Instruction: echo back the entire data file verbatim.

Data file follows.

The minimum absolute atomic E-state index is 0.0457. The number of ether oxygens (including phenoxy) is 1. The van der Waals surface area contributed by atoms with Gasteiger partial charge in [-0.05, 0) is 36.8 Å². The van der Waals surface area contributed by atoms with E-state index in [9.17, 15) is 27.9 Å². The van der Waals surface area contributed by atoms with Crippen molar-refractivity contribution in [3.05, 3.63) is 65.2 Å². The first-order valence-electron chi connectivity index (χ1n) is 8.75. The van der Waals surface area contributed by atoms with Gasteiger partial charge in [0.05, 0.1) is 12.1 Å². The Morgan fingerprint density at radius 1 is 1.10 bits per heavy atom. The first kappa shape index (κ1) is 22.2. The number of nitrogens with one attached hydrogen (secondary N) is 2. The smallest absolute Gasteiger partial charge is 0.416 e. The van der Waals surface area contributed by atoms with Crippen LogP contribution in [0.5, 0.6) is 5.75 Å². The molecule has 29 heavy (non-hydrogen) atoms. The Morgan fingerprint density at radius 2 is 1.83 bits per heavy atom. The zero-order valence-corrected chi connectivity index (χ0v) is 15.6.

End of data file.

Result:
The minimum absolute atomic E-state index is 0.0457. The number of ether oxygens (including phenoxy) is 1. The van der Waals surface area contributed by atoms with Gasteiger partial charge in [-0.05, 0) is 36.8 Å². The van der Waals surface area contributed by atoms with E-state index in [9.17, 15) is 27.9 Å². The van der Waals surface area contributed by atoms with Crippen molar-refractivity contribution in [3.05, 3.63) is 65.2 Å². The first-order valence-electron chi connectivity index (χ1n) is 8.75. The van der Waals surface area contributed by atoms with Gasteiger partial charge in [0.05, 0.1) is 12.1 Å². The Morgan fingerprint density at radius 1 is 1.10 bits per heavy atom. The first kappa shape index (κ1) is 22.2. The number of nitrogens with one attached hydrogen (secondary N) is 2. The smallest absolute Gasteiger partial charge is 0.416 e. The van der Waals surface area contributed by atoms with Crippen LogP contribution in [0.5, 0.6) is 5.75 Å². The molecule has 29 heavy (non-hydrogen) atoms. The Morgan fingerprint density at radius 2 is 1.83 bits per heavy atom. The zero-order valence-corrected chi connectivity index (χ0v) is 15.6.